The Grocery Manufacturers of America yesterday accused the Federal Trade Commission of creating a "national diet" that could exclude fruits, vegetables and "even mothr's milk" by proposing to ban television advertising aimed at young children.

Speaking first at the opening day of five weeks of hearings here on "Kidvid" children's advertising -- GMA spokesman Dr. Robert W. Harkins said "advocates of the proposed rule are trying to limit the marketing to children of foods with significant sugar content. However, in their zeal, they have neglected to evaluate the effect the rule would have on the diet."

Harkins attacked proposals to limit television advertising of foods with high sugar content, claiming that such items as celery (21 percent sugar content), yogurt (42 percent), apples (79 percent), mother's milk (49 percent) and peas (36 percent) world not be permitted in ads under such a plan.

But Peggy Charren, president of Action for Children's Television, a Boston-based consumer group, attacked most TV ads aimed at children as "deceptive."

Witnesses for the American Broadcasting Co. said an FTC proposal to ban some advertising aimed at children was "flawed" and would result in a drop in the quality and relevance of children's programming.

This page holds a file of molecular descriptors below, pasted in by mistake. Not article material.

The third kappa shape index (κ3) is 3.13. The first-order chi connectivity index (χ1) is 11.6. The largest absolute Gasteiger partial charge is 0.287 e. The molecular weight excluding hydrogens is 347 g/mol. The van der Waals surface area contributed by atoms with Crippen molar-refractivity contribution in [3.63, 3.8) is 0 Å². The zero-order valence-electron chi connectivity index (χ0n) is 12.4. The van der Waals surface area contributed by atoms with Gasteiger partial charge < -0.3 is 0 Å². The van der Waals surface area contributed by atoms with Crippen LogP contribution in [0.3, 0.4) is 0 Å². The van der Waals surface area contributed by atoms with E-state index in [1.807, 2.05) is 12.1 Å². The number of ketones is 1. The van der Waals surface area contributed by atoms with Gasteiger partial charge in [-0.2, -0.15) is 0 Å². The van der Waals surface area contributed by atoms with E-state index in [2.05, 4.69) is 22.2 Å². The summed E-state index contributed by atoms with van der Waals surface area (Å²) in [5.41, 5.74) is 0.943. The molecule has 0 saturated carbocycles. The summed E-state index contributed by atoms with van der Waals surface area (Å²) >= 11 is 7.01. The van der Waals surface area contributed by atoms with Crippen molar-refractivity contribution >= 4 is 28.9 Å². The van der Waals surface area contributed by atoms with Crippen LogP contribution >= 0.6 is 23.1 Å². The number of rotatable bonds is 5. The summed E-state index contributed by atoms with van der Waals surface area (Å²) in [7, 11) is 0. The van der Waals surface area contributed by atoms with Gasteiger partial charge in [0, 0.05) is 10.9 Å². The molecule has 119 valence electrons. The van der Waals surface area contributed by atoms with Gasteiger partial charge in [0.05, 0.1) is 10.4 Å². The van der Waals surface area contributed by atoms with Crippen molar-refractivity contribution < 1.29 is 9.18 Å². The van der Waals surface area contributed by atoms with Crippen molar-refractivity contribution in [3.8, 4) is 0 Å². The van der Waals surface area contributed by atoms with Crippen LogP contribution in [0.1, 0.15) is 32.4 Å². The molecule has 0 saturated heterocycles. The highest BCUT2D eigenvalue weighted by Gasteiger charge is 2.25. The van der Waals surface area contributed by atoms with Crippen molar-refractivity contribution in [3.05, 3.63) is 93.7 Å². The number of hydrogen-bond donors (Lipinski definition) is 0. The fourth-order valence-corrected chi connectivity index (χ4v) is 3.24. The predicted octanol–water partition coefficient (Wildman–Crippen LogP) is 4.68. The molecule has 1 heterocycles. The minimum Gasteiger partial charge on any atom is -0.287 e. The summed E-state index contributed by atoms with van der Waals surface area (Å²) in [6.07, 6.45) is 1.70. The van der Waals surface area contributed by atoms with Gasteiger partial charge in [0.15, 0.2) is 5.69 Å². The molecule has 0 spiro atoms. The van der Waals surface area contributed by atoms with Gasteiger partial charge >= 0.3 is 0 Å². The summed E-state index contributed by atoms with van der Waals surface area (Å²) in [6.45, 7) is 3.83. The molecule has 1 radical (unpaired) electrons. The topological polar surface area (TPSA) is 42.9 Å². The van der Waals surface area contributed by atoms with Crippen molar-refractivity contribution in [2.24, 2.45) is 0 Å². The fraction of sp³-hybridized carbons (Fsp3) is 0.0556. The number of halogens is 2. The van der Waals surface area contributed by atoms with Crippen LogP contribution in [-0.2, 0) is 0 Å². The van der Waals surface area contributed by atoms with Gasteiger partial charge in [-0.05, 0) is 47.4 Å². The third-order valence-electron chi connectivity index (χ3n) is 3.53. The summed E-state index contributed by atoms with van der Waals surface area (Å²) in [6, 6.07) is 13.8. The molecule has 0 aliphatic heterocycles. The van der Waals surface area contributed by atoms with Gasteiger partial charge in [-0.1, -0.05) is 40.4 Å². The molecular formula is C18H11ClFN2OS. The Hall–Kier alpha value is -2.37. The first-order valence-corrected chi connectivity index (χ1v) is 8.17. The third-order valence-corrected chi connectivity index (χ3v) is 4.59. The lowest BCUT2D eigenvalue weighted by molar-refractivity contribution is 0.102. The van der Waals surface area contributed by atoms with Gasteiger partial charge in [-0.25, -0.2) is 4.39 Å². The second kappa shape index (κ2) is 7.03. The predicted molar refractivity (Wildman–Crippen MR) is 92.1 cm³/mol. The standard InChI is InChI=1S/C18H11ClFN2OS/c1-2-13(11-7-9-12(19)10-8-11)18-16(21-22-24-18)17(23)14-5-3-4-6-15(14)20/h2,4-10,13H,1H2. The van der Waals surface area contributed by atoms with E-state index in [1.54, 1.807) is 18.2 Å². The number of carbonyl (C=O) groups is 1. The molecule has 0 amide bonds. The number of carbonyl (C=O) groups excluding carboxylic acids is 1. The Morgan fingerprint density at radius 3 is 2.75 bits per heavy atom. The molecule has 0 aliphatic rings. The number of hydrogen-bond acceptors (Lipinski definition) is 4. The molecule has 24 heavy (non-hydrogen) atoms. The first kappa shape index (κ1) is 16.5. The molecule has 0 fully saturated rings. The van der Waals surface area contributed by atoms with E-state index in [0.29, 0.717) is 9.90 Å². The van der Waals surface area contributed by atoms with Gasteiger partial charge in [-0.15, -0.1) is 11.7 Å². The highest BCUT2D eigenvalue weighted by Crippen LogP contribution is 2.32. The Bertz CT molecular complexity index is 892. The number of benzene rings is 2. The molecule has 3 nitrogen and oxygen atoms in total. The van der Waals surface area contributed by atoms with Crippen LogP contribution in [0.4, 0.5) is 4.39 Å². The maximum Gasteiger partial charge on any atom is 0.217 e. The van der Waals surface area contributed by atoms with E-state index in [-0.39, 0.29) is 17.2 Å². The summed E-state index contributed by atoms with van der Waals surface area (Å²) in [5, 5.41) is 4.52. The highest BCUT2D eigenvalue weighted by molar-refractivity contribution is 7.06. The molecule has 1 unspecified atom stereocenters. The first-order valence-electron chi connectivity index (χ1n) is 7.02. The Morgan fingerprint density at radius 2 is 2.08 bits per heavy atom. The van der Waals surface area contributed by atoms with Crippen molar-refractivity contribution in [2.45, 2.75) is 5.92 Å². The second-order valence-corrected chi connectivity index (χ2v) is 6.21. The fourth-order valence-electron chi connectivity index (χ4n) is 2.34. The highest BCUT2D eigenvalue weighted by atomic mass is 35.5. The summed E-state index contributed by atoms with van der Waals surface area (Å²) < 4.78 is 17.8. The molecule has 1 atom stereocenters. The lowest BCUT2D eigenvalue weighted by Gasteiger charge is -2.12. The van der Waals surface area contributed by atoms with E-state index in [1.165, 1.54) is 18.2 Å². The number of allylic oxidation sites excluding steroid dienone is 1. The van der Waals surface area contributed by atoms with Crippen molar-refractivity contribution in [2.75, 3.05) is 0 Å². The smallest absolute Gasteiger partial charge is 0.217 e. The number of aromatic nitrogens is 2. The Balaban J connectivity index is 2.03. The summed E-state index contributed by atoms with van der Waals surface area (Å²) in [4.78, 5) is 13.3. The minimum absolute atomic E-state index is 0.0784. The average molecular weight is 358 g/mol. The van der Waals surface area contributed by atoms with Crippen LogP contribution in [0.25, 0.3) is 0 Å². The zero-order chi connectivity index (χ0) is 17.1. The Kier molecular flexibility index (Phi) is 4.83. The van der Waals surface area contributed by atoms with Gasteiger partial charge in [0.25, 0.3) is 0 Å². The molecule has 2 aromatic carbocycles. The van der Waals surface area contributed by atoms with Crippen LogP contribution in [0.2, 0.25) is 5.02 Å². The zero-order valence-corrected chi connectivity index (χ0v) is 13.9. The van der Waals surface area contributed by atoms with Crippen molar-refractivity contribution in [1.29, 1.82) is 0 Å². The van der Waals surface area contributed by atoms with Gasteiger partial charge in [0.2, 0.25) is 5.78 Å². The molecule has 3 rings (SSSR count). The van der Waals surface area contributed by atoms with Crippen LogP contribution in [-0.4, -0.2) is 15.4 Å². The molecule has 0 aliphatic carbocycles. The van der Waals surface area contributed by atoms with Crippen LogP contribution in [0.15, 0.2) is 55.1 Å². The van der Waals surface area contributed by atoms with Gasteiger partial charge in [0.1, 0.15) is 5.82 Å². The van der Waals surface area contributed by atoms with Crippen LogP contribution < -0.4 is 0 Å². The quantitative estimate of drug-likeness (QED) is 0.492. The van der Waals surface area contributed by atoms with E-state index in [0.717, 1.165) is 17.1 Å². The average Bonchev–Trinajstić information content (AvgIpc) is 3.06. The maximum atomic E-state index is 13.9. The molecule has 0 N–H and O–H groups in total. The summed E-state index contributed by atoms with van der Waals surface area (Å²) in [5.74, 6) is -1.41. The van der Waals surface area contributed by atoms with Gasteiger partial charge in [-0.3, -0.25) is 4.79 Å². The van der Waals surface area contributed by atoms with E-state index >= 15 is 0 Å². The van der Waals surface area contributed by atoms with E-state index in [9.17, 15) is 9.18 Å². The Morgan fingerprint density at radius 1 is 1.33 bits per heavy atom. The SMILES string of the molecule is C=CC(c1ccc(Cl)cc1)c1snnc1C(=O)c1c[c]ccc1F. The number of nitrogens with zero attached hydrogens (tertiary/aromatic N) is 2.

ABC-TV vice president for social research Melvin Goldberg testified before hearing officer Morton Needelman that the FTC staff report contained no data relevant to the long-term aggregate effects of television advertising on children.

Alfred Schneider, another ABC vice president claimed that ABC's system of reviewing television advertising directed toward children was effective.

Earlier, White House consumer affairs advisers Esther Paterson praised ABC for its decision last month to cut back commercials 20 percent during weekend children's programming, and to more clearly separate program material from selling. "ABC has shown it is not impervious to the concerns of parents and educators," she wrote.

Peterson warned ABC, however, that she hoped the new policy would not result in the droopping of more responsible ads, thus increasing the proportion of ads for "sweets and toys."

As Schneider was about to extol the virtues of a special children's show entitled "Fireworks," a small electrical fire broke out in the hearing room, briefly delaying prooceedings.